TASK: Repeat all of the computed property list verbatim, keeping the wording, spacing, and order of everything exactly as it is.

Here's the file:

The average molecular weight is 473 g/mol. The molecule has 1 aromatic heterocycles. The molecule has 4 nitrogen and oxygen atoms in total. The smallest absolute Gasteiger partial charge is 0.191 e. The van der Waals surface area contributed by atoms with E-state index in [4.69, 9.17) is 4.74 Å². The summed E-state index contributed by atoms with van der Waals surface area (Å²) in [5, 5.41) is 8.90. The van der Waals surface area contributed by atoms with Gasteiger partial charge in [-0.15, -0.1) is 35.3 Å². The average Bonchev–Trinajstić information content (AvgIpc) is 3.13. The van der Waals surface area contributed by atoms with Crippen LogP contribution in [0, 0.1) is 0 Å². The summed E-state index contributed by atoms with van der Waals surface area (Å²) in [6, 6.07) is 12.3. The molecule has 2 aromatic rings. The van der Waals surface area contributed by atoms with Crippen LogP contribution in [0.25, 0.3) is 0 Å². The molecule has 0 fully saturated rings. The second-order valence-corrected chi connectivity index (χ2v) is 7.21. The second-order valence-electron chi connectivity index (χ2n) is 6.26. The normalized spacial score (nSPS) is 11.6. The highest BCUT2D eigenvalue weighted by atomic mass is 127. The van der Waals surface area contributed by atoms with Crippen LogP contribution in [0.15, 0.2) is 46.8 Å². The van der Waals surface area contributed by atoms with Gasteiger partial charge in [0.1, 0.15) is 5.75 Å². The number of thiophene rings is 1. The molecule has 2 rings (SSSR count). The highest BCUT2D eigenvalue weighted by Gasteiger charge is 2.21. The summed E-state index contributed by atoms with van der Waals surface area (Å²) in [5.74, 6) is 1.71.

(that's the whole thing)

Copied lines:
The average molecular weight is 473 g/mol. The molecule has 1 aromatic heterocycles. The molecule has 4 nitrogen and oxygen atoms in total. The smallest absolute Gasteiger partial charge is 0.191 e. The van der Waals surface area contributed by atoms with E-state index in [4.69, 9.17) is 4.74 Å². The summed E-state index contributed by atoms with van der Waals surface area (Å²) in [5, 5.41) is 8.90. The van der Waals surface area contributed by atoms with Gasteiger partial charge in [-0.15, -0.1) is 35.3 Å². The average Bonchev–Trinajstić information content (AvgIpc) is 3.13. The van der Waals surface area contributed by atoms with Crippen LogP contribution in [0, 0.1) is 0 Å². The summed E-state index contributed by atoms with van der Waals surface area (Å²) in [6, 6.07) is 12.3. The molecule has 2 aromatic rings. The van der Waals surface area contributed by atoms with Crippen LogP contribution in [0.25, 0.3) is 0 Å². The molecule has 0 fully saturated rings. The second-order valence-corrected chi connectivity index (χ2v) is 7.21. The second-order valence-electron chi connectivity index (χ2n) is 6.26. The normalized spacial score (nSPS) is 11.6. The highest BCUT2D eigenvalue weighted by atomic mass is 127. The van der Waals surface area contributed by atoms with Crippen LogP contribution in [0.15, 0.2) is 46.8 Å². The van der Waals surface area contributed by atoms with Gasteiger partial charge in [0.1, 0.15) is 5.75 Å². The number of thiophene rings is 1. The molecule has 2 rings (SSSR count). The highest BCUT2D eigenvalue weighted by Gasteiger charge is 2.21. The summed E-state index contributed by atoms with van der Waals surface area (Å²) in [5.74, 6) is 1.71.